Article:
Book Review

Series Review: Earthsea Continued

If you missed it, I reviewed the original Earthsea trilogy – which was technically a reread for me, but it felt like a new experience because I couldn’t remember, like, any details. Now I’m back to review the later books in the series!

Tehanu by Ursula K. LeGuin
My Edition: Paperback – 281 pages – 2001 – Aladdin Paperbacks – ISBN: 0689845332

Arha has gone from being a priestess of unnamed gods to a farmer’s widow when Ged comes back into her life. The two find their lives changed, but they aren’t allowed to settle comfortably into old age. Arha, now going by her true name of Tenar, is caretaker for a strange, scarred girl, Therru. Ged is struggling with the loss of his powers. Yet they must find something of the people they used to be if they wish to help Therru.

The fourth book in the series has the same vibe as the first three. Hmm, I kind of hate myself for using the word vibe, but I’m going to keep that in, even though I could easily just delete all of this and start over.

Anyway! This is another fantasy book that’s about the characters and their personal journey. The magical elements don’t really come into play until the end of the book. I really enjoyed revisiting Tenar’s life as an adult, moreso even than Ged. Yes, Ged is the hero of the trilogy, but he kind of lost some charm in the last book.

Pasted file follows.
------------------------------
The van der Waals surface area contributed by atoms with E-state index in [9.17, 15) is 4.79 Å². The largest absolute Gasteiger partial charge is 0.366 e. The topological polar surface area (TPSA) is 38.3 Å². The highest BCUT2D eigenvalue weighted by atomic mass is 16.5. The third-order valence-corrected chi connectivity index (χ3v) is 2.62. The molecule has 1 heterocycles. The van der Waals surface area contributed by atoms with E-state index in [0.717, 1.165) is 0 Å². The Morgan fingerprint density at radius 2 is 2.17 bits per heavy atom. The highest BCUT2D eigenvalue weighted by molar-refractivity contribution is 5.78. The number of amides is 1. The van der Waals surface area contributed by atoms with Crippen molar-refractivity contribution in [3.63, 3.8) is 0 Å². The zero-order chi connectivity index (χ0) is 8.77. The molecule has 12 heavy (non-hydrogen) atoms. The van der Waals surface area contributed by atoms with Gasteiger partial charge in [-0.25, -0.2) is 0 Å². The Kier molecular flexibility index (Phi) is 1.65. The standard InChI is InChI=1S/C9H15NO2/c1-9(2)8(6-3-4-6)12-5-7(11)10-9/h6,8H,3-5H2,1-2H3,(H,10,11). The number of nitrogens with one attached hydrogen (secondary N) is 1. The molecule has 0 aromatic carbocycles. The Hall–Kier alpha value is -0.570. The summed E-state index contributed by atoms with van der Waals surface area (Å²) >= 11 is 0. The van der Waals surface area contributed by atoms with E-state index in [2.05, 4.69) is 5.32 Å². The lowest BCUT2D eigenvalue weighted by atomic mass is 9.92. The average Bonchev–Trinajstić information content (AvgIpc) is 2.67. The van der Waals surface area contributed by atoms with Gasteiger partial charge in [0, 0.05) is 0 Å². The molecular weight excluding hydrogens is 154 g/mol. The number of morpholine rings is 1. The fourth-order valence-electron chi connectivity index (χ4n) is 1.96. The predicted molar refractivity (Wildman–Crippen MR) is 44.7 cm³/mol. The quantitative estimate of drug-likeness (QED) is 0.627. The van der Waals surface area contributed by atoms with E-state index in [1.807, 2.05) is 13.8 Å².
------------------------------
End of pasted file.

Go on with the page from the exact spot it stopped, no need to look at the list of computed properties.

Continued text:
What I found interesting is that Ged began his journey as a student of magic and eventually became Archmage, but is now brought low, feeling helpless and useless after the events of the third book. Tenar began her journey as a nameless girl, The Eaten One, and then had a moment of fame after Ged brought her to Havnor. In this book we learned she married a farmer, settled down, and had a couple kids. Now we find she’s windowed, her kids are grown and gone and she’s caring for a young girl, Therru.